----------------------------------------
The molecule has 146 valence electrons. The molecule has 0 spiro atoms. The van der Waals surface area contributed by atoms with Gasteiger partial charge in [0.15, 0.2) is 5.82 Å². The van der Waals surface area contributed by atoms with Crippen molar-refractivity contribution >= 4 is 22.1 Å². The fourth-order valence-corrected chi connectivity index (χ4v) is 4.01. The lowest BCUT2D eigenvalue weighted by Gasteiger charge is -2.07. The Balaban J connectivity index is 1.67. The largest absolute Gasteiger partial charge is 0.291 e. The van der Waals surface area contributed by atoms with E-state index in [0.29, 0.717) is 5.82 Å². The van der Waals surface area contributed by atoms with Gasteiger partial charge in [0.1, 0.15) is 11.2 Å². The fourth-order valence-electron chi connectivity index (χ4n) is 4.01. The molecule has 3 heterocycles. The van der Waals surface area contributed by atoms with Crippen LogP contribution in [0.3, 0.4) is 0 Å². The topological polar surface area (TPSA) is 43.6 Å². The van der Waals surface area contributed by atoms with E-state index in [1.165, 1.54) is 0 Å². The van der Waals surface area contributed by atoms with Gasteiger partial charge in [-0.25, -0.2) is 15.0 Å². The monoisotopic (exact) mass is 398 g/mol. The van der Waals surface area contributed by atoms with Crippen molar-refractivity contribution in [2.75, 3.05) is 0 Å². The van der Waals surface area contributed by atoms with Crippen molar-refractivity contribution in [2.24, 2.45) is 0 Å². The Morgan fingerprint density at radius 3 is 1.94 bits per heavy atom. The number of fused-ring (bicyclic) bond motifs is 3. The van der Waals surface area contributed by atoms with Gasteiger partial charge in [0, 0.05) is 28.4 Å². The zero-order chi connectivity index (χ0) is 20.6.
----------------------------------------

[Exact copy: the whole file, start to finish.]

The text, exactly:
The molecule has 146 valence electrons. The molecule has 0 spiro atoms. The van der Waals surface area contributed by atoms with Gasteiger partial charge in [0.15, 0.2) is 5.82 Å². The van der Waals surface area contributed by atoms with Crippen molar-refractivity contribution >= 4 is 22.1 Å². The fourth-order valence-corrected chi connectivity index (χ4v) is 4.01. The lowest BCUT2D eigenvalue weighted by Gasteiger charge is -2.07. The Balaban J connectivity index is 1.67. The largest absolute Gasteiger partial charge is 0.291 e. The van der Waals surface area contributed by atoms with E-state index in [0.29, 0.717) is 5.82 Å². The van der Waals surface area contributed by atoms with Gasteiger partial charge in [0.1, 0.15) is 11.2 Å². The fourth-order valence-electron chi connectivity index (χ4n) is 4.01. The molecule has 3 heterocycles. The van der Waals surface area contributed by atoms with Crippen LogP contribution in [0.3, 0.4) is 0 Å². The topological polar surface area (TPSA) is 43.6 Å². The van der Waals surface area contributed by atoms with E-state index in [1.165, 1.54) is 0 Å². The van der Waals surface area contributed by atoms with Gasteiger partial charge in [-0.25, -0.2) is 15.0 Å². The monoisotopic (exact) mass is 398 g/mol. The van der Waals surface area contributed by atoms with Crippen molar-refractivity contribution in [2.75, 3.05) is 0 Å². The van der Waals surface area contributed by atoms with Crippen molar-refractivity contribution in [2.24, 2.45) is 0 Å². The Morgan fingerprint density at radius 3 is 1.94 bits per heavy atom. The number of fused-ring (bicyclic) bond motifs is 3. The van der Waals surface area contributed by atoms with Gasteiger partial charge in [0, 0.05) is 28.4 Å². The zero-order chi connectivity index (χ0) is 20.6.